The patients received local segment nerve blocks for immediate postoperative pain relief and respiratory and bedside physiotherapy were encouraged. The patients were referred for mobilisation and physiotherapy as soon as they were free of the operative pain and received occupational evaluation and therapy according to their neurological status.
The patients were followed up at 2 weeks after discharge, and then monthly for 6 months, six monthly or as required later on. The outcome was assessed in the form of mechanical correction achieved by measuring kyphotic angles, neurological recovery in the measure of ASIA (American Spinal Injury Association) scoring system (12) and fusion status that was suggested by presence or absence of local pain on movement anteroposterior and lateral radiographs and maintenance of correction.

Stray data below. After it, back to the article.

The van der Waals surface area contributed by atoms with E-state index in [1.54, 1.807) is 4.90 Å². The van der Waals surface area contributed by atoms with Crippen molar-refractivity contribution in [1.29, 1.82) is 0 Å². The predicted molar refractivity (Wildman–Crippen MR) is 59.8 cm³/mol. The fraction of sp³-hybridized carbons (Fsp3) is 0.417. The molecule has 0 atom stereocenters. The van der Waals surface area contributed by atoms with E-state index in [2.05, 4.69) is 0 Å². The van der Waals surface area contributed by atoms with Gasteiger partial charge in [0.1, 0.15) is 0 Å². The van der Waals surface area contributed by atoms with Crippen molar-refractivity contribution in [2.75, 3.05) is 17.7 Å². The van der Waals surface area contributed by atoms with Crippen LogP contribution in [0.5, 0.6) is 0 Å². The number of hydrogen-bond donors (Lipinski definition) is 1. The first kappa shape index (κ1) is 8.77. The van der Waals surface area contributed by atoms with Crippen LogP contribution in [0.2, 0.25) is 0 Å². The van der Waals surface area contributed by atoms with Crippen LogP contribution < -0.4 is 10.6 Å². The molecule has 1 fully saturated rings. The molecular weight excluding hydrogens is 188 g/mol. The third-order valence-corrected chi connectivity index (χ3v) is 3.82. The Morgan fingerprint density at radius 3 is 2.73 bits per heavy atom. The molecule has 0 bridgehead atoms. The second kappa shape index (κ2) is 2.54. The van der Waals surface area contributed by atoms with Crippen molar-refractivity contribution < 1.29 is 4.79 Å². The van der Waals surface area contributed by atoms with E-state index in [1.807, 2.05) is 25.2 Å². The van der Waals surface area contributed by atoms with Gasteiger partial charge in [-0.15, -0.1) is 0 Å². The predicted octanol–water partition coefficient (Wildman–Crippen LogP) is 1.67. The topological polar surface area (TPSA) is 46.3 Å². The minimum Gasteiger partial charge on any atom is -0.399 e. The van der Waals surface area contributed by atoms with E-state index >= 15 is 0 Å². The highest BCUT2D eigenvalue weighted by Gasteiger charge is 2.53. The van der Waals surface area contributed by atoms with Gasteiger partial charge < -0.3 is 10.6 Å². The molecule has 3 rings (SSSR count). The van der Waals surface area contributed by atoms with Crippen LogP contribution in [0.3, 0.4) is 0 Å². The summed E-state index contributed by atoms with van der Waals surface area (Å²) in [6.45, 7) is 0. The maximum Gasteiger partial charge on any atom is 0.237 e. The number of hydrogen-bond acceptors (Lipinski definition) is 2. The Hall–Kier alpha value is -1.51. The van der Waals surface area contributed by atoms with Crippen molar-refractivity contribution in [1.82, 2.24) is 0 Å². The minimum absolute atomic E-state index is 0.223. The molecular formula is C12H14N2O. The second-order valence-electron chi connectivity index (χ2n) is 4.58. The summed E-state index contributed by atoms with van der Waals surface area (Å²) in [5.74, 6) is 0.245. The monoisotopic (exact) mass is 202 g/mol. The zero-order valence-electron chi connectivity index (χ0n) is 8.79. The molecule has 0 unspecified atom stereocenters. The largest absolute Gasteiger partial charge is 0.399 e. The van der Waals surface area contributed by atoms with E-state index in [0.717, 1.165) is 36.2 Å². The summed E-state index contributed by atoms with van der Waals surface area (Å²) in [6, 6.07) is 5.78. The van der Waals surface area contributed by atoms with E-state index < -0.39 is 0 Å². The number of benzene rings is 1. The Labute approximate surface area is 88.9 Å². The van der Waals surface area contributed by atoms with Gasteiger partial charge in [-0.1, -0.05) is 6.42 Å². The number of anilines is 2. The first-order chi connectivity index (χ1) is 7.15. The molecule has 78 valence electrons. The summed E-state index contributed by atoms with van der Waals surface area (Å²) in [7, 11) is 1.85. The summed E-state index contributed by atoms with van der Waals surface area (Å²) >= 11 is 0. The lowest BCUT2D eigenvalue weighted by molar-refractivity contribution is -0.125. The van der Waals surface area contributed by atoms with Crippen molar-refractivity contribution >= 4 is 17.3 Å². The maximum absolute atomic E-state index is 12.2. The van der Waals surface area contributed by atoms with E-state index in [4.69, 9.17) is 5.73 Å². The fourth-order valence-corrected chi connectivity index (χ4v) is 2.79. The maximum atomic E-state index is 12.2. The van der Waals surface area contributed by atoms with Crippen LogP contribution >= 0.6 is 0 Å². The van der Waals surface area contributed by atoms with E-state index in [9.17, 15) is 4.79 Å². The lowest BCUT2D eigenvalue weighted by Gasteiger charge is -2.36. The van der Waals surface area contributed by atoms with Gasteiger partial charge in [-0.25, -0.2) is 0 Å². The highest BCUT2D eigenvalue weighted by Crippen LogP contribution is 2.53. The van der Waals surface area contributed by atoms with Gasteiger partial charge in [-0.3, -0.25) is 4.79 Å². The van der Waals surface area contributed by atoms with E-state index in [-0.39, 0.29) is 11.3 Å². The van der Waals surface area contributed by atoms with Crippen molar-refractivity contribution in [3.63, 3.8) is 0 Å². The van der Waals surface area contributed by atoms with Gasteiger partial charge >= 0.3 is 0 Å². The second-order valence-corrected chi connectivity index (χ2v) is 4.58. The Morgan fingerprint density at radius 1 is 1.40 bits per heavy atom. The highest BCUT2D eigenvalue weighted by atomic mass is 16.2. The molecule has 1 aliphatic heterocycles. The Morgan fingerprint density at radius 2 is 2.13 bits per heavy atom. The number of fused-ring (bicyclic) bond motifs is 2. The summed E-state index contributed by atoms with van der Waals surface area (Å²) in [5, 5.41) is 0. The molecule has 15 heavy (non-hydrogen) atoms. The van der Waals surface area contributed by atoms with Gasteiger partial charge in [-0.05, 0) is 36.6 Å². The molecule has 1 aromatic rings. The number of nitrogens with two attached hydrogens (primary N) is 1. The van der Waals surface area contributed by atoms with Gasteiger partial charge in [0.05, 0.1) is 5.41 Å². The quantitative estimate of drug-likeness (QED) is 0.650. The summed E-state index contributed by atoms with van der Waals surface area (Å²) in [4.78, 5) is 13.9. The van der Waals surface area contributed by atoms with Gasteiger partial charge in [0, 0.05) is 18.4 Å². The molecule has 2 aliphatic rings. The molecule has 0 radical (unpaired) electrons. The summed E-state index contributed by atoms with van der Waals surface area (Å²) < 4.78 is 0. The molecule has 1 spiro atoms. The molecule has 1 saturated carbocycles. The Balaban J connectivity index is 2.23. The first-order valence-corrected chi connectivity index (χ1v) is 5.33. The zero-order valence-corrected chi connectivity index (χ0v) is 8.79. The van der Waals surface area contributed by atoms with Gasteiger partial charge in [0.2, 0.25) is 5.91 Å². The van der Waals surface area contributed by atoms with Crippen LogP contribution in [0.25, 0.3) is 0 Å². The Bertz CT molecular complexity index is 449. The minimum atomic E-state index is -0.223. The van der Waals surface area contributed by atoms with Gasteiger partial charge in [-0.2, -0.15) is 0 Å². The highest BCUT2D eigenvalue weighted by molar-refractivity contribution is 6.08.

Mean duration of follow-up 41.75 months after surgery (range 9-114 months). 4 patients were lost to follow-up on a long term. Operative blood loss was 300 mls per procedure per patient. Mean angle correction at the last follow-up of all patients 10.375 degrees (max. 20 degrees)
There were no peroperative complications noticed. 2 patients had posterior surgery wound infection at 4th postoperative day, which was treated with routine wound debridement and antibiotics and healed uneventfully later. Another patient with ASIA A neurology at presentation had severe posterior surgery wound infection that required implant removal in the 4th week after surgery. The patient showed 6 degrees loss of correction after implant removal, and didn't improve in neurological status.